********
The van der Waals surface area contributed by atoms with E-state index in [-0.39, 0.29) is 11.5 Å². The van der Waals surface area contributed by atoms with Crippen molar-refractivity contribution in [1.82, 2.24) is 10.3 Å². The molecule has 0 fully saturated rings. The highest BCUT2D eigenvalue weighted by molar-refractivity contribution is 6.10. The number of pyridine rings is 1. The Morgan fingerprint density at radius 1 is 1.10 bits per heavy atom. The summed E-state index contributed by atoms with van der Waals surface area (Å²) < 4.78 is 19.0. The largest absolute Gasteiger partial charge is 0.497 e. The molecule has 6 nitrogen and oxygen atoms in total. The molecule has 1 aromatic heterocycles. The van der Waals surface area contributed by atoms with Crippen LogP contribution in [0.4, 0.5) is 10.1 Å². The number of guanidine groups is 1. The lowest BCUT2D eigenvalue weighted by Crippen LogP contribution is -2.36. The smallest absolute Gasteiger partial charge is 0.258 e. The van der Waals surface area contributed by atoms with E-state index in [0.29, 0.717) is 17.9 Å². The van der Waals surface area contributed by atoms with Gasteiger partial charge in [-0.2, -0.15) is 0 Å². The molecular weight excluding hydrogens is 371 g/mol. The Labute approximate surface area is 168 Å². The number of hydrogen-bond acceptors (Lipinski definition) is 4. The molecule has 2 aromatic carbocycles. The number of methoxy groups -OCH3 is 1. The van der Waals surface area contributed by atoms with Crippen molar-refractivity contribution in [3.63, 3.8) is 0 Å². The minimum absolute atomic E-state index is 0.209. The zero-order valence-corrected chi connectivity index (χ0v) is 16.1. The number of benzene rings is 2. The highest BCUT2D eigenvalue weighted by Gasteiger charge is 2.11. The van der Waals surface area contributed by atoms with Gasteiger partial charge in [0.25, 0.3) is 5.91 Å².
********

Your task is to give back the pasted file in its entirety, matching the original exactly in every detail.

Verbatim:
The van der Waals surface area contributed by atoms with E-state index in [-0.39, 0.29) is 11.5 Å². The van der Waals surface area contributed by atoms with Crippen molar-refractivity contribution in [1.82, 2.24) is 10.3 Å². The molecule has 0 fully saturated rings. The highest BCUT2D eigenvalue weighted by molar-refractivity contribution is 6.10. The number of pyridine rings is 1. The Morgan fingerprint density at radius 1 is 1.10 bits per heavy atom. The summed E-state index contributed by atoms with van der Waals surface area (Å²) < 4.78 is 19.0. The largest absolute Gasteiger partial charge is 0.497 e. The molecule has 6 nitrogen and oxygen atoms in total. The molecule has 1 aromatic heterocycles. The van der Waals surface area contributed by atoms with Crippen LogP contribution in [0.4, 0.5) is 10.1 Å². The number of guanidine groups is 1. The lowest BCUT2D eigenvalue weighted by Crippen LogP contribution is -2.36. The smallest absolute Gasteiger partial charge is 0.258 e. The van der Waals surface area contributed by atoms with E-state index in [0.29, 0.717) is 17.9 Å². The van der Waals surface area contributed by atoms with Gasteiger partial charge in [-0.2, -0.15) is 0 Å². The molecular weight excluding hydrogens is 371 g/mol. The Labute approximate surface area is 168 Å². The number of hydrogen-bond acceptors (Lipinski definition) is 4. The molecule has 2 aromatic carbocycles. The number of methoxy groups -OCH3 is 1. The van der Waals surface area contributed by atoms with Crippen molar-refractivity contribution in [3.63, 3.8) is 0 Å². The minimum absolute atomic E-state index is 0.209. The zero-order valence-corrected chi connectivity index (χ0v) is 16.1. The number of benzene rings is 2. The highest BCUT2D eigenvalue weighted by Gasteiger charge is 2.11. The van der Waals surface area contributed by atoms with Gasteiger partial charge in [0.25, 0.3) is 5.91 Å².